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Death by debt or what we are not being told by our government and MSM.

Chris Martenson has an excellent post up on his blog explaining why the world is currently in such a financial pickle and why it will most likely end in “death by debt” for money in its current form which requires an ever increasing issuance of debt to function.

The article is very accessible and I would suggest reading in full to appreciate the argument being made there.

One thing that struck me from the article and which I wanted to drag out here is just what the situation is with UK debt.

If we listen to the politicians (of whatever colour) and our wonderful media, everything is fine and we must endure a little short term pain before we get through our troubles to the golden future of rainbows and unicorns (or something like that depending on who you listen to).

The BBC, for example, had this piece on UK debt in 2009 when the government debt levels were first being forecast to reach 100% of GDP :

This year, the UK government’s debt as a percentage of its overall economic output will hit almost 70%, according to the International Monetary Fund (IMF).

No wonder leading credit ratings agencies have expressed concern and suggested the UK’s AAA rating – reserved for only the very safest borrowers – is under threat, sparking widespread hysteria in the media that UK debt is spiralling out of control.

Reading some headlines, you might even be forgiven for thinking UK plc is on the verge of going bust.

But are the UK’s debt levels really that bad when compared with other leading developed economies?

The chart below will tell you that, in fact, the UK has the lowest level of debt of all the leading developed economies of the world. Its 68.7% of GDP compares favourably with the US (84.8%), Italy (115.8%) and Japan (218.6%) in particular.

“When you look at other countries’ debt, it is unfair [to pick out the UK],” says Vicky Redwood, UK economist at Capital Economics.

Whilst not the best position to be in you could conclude from the graph and article that all is well, not just with the UK but most of the rest of the developed world as well.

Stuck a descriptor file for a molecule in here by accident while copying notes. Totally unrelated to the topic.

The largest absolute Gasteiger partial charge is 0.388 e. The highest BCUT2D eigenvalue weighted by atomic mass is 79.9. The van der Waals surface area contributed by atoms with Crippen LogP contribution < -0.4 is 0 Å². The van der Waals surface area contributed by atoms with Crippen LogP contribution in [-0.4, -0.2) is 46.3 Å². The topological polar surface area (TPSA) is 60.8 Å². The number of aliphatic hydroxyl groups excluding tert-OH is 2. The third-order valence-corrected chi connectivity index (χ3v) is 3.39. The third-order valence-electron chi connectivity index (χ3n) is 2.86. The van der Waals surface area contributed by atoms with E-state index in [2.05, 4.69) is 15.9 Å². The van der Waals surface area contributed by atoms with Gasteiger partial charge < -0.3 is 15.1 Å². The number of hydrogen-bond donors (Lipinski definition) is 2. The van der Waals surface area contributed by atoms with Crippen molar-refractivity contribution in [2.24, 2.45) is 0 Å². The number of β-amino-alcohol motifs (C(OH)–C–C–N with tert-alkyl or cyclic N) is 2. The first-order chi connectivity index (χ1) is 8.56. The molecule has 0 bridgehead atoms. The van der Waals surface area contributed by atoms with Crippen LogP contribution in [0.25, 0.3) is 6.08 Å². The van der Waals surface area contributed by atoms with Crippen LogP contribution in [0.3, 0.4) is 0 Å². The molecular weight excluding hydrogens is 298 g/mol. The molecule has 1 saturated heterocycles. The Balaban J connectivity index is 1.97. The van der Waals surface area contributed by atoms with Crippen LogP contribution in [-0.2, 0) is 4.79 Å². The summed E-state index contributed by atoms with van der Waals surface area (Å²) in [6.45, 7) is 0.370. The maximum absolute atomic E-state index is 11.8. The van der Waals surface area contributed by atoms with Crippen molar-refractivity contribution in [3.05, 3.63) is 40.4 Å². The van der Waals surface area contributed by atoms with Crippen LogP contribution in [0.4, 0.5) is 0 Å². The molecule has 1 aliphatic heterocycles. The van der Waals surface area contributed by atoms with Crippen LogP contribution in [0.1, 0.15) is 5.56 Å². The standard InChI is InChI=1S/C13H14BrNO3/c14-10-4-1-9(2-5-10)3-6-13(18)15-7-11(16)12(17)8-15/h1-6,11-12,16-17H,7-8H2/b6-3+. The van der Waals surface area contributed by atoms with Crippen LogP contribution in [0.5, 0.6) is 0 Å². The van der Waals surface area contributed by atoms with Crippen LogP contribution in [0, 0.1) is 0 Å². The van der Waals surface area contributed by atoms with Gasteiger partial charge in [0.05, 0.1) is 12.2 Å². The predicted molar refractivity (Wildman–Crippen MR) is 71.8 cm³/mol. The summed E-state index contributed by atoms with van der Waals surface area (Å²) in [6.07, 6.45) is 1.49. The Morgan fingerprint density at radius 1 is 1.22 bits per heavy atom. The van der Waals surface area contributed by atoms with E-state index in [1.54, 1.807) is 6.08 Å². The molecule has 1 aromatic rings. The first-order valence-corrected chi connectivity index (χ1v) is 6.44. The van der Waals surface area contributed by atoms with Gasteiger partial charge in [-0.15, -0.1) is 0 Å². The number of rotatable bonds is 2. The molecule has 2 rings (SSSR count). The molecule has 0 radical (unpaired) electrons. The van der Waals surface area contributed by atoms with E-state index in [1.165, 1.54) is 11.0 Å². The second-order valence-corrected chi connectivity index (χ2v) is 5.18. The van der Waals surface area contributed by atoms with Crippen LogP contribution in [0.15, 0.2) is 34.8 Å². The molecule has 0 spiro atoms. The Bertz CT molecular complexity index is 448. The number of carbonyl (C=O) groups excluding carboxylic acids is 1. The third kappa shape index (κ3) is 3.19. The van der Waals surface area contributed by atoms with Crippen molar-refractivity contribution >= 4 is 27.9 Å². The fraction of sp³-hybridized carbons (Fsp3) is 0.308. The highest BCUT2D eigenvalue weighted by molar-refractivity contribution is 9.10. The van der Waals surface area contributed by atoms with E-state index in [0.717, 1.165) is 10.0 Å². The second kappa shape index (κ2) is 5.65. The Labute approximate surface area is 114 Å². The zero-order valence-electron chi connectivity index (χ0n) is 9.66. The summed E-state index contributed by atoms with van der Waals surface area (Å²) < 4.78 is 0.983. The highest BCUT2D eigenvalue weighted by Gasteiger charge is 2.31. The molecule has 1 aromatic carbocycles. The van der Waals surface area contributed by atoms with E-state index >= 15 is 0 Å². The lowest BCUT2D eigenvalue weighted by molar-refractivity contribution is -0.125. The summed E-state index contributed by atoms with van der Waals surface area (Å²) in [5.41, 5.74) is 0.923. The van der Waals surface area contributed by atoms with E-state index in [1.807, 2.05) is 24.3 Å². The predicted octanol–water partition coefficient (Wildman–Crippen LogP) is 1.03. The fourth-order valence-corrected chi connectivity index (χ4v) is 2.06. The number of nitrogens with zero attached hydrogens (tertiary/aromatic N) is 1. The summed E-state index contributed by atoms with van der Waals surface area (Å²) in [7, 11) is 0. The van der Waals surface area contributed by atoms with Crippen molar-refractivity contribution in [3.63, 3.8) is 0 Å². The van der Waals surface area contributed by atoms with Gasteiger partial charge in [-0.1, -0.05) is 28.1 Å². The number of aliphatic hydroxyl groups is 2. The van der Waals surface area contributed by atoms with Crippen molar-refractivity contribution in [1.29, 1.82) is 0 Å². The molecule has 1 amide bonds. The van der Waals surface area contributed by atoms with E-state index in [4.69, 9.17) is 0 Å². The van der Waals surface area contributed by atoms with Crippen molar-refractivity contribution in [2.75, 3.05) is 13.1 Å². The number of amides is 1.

The problem there though is that the focus is purely on government debt and not the total debt of government, business, personal and, most importantly in our case, financial institutions.

From Chris Martensons article :

When all of the most indebted countries are stacked up, we see that all but Russia carry a total indebtedness greater than 100% of GDP and that nine are carrying debt levels higher than any that have ever been repaid historically.

Even though the data is from the same year as the BBC article, it paints a very different picture of the UK position in the world as business and household debt overhanging from the Brown Bubble years as well as the financial institution debt take us right up there in pariah status just behind Japan.

You will note on the graph the 260% of GDP line which is there for a very specific purpose and one that may surprise you :

Note: 260% debt-to-GDP is the all time record for repayment, accomplished by England between 1815 and 1900, but required both massive cuts in spending and an industrial revolution.

We once managed 260% debt to GDP repayment (over 85 years mind) with the benefit of our huge industrial expansion, empire receipts and a lot of cost cutting.

Today, at 466% debt to GDP we have bugger all manufacturing, bugger all growth prospects and increasing government spending (contrary to what we are consistently told by the BBC and other MSM outlets).

Without mincing words, the world does not face a crisis of liquidity, nor a crisis of insufficient debt, but one of entirely too much debt.  That’s the entire predicament in three words:  too much debt.

More debt is only going to compound the predicament, yet that is what the world’s central banks and political structures are busy manufacturing.  More debt.

Of course, debt is only one component of the story; there are also liabilities to consider.  The above chart merely graphs the legally defined debts involved.  If we bother to add back in the liability components, which are pensions, social security and government medical plans, the predicament is seen to be three to six times larger.

Which for the UK includes a massive unfunded pension liability, PFI contracts and a whole host of other “off balance sheet” contrivances designed to keep the headline numbers at palatable levels.

Where are we heading?

I don’t think anyone really knows the answer to that but as it currently stand with the continued game of kicking the can down the road in the forlorn hope that everything will be allright in the end I am sure it will not be pretty.

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